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Cincinnatus Thomas Culpepper
Source: The Lewis Publishing Co., Vol.III pg.14 1923
Author: The History of Florida: Past & Present

Cincinnatus Thomas Culpepper, M. D.CULPEPPER, M. D., CINCINNATUS THOMAS. Some of the most successful of the medical practitioners have found it expedient to devote themselves to a certain extent to special branches of their profession, either because of preference, or because of a popular demand. This is the case with Dr. CINCINNATUS THOMAS CULPEPPER of Perry, who, although engaged in a general practice, is kept so busy ministering to the ills of children, in whose diseases he has become a specialist, that he has but little time for other work.

Dr. CULPEPPER belongs to the old Culpepper family of Georgia, and he is an elder brother of Judge JOHN O. CULPEPPER, county judge of Taylor County. Doctor CULPEPPER was born near Thomasville, Georgia, November 22, 1863, eldest son of JOHN S. and DOROTHY (CHASTIAN) CULPEPPER. JOHN S. CULPEPPER was born in Georgia, and he died in his native state in 1900 when he was sixty-eight years old. He was a veteran of the Confederate army, and an active democrat as long as he lived.

Carefully reared, Doctor CULPEPPER first attended the local schools and the Southern Georgia Military Institute, and then, while engaged in farming, studied medicine. Determined upon securing proper medical training, he worked in a turpentine plant during his vacations and earned the money to put him through the medical department of the Atlanta Medical College, from which he was graduated in 1892, with the degree of Doctor of Medicine, and immediately thereafter established himself in a practice at Meigs, Georgia, where he remained until 1895, and then came to Florida, and for three years was engaged in practice in Madison county, and then, in 1898, located permanently at Perry, and here, as above stated, he has become widely known as the “children’s doctor”.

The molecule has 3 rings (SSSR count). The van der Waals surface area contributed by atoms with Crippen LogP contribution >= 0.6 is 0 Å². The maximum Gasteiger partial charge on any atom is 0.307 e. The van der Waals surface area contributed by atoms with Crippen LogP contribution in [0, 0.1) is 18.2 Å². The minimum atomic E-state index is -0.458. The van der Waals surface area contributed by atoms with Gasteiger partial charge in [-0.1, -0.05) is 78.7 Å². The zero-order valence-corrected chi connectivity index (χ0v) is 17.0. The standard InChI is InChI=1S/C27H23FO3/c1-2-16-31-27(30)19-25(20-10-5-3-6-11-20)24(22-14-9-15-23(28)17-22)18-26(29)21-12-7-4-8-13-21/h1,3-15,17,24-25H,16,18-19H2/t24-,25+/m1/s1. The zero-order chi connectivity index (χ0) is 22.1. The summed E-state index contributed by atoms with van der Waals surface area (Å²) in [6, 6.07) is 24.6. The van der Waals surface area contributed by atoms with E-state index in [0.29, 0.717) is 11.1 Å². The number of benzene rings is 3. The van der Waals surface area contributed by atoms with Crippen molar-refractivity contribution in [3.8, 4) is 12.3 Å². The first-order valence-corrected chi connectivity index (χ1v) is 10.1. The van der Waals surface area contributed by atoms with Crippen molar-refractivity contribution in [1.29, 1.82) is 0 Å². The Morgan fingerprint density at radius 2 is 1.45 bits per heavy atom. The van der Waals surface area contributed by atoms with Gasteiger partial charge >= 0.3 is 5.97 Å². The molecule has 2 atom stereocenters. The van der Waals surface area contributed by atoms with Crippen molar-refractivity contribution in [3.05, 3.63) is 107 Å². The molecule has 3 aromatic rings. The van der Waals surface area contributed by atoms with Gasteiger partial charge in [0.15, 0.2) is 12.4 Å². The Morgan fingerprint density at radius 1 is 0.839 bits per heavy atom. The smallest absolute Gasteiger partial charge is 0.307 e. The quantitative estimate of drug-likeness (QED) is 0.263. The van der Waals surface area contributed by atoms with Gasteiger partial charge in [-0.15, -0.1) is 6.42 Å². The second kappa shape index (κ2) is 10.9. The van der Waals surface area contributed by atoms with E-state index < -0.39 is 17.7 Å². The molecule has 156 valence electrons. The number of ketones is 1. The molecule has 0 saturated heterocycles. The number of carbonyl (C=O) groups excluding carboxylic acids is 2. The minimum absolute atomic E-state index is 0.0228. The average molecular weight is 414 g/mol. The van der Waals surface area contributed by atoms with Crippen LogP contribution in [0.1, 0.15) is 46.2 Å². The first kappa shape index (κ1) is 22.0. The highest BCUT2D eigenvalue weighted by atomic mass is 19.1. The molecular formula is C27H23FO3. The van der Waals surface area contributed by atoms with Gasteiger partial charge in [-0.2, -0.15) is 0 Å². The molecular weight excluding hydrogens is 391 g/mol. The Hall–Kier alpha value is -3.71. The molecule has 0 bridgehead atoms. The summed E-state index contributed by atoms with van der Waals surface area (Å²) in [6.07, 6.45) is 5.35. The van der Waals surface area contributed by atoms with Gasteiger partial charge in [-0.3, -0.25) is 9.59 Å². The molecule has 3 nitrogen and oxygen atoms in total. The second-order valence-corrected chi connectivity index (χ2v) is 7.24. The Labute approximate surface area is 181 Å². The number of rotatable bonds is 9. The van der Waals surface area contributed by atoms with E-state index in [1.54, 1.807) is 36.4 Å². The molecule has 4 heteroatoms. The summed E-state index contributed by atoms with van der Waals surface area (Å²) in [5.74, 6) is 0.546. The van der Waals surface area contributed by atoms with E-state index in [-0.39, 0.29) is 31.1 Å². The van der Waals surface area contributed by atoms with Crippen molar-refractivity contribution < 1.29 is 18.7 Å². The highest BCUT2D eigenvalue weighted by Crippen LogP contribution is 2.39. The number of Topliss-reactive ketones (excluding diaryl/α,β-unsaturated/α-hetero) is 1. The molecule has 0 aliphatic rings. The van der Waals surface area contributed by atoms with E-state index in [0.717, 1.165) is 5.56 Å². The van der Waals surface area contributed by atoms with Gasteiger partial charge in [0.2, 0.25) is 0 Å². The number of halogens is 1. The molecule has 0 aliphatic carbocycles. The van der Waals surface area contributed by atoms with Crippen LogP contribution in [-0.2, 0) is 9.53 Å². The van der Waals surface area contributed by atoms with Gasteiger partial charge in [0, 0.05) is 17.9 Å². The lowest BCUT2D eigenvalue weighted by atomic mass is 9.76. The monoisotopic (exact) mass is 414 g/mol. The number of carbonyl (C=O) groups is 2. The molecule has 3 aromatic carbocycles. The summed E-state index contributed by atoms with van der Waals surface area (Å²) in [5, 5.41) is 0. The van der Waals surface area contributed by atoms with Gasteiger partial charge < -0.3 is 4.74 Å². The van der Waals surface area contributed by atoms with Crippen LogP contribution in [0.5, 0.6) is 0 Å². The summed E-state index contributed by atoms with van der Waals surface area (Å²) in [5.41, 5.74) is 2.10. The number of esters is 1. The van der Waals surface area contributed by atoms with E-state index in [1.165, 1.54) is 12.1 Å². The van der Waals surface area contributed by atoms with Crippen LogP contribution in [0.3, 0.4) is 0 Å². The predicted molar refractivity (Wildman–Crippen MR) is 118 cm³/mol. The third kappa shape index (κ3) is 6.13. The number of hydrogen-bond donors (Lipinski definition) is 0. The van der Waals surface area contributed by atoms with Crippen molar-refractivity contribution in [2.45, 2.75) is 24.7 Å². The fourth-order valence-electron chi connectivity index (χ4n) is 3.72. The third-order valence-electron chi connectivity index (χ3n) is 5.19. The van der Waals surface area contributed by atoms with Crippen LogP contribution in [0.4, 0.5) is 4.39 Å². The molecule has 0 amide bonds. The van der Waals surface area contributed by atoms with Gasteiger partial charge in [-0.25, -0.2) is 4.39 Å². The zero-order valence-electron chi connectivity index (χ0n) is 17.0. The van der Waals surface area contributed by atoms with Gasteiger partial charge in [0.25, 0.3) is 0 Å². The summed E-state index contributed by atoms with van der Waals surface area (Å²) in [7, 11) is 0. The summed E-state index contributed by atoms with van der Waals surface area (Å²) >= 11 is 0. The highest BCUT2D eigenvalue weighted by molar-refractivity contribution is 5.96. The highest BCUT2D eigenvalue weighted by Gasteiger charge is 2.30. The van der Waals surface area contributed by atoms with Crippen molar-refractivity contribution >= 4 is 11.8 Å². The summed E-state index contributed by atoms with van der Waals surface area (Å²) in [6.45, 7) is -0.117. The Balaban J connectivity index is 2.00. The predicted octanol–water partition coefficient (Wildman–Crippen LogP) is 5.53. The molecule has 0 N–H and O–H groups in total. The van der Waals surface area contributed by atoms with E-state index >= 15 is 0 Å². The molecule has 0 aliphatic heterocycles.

He has farming interests and is a man of considerable means, all of which he has acquired by his own efforts. A democrat, he has been very active in local affairs, and during 1911 and 1913 represented the Twelfth Senatorial District in the State Senate. During the late war he was one of the most zealous workers, and he has always been active in local matters.

An ardent sportsman, he maintains Culpepper Camp, on the Fenholloway River which is noted for its turkey and deer shooting all over Northern Florida and Southern Georgia. Doctor CULPEPPER belongs to the County, State and National Medical Associations, and he maintains membership with the Knights of Pythias.

Dr. CULPEPPER was married to Miss CALLIE McDONALD, born at Boston, Georgia, a daughter of J.B. and MARGARET (McGUIGAN) McDONALD, natives of North Carolina, both of whom are now deceased. Mr. McDONALD was a Confederate veteran, a farmer, and a prominent man, and one very active in the Presbyterian Church. Mrs. CULPEPPER is very active in church, club, political and social circles, and is a lady of unusual mentality and executive force of character. Doctor and Mrs. CULPEPPER have three living children: L.E., who is senior member of the Culpepper-Lee Drug Company of Perry; JOHN I., who is manager of the hardware and farm department of the Burton-Swartz Mercantile Company of Perry, is married and has two children, CAROLYN and JACK; and MAEDELL at home.

Presented by  Nancy Rayburn

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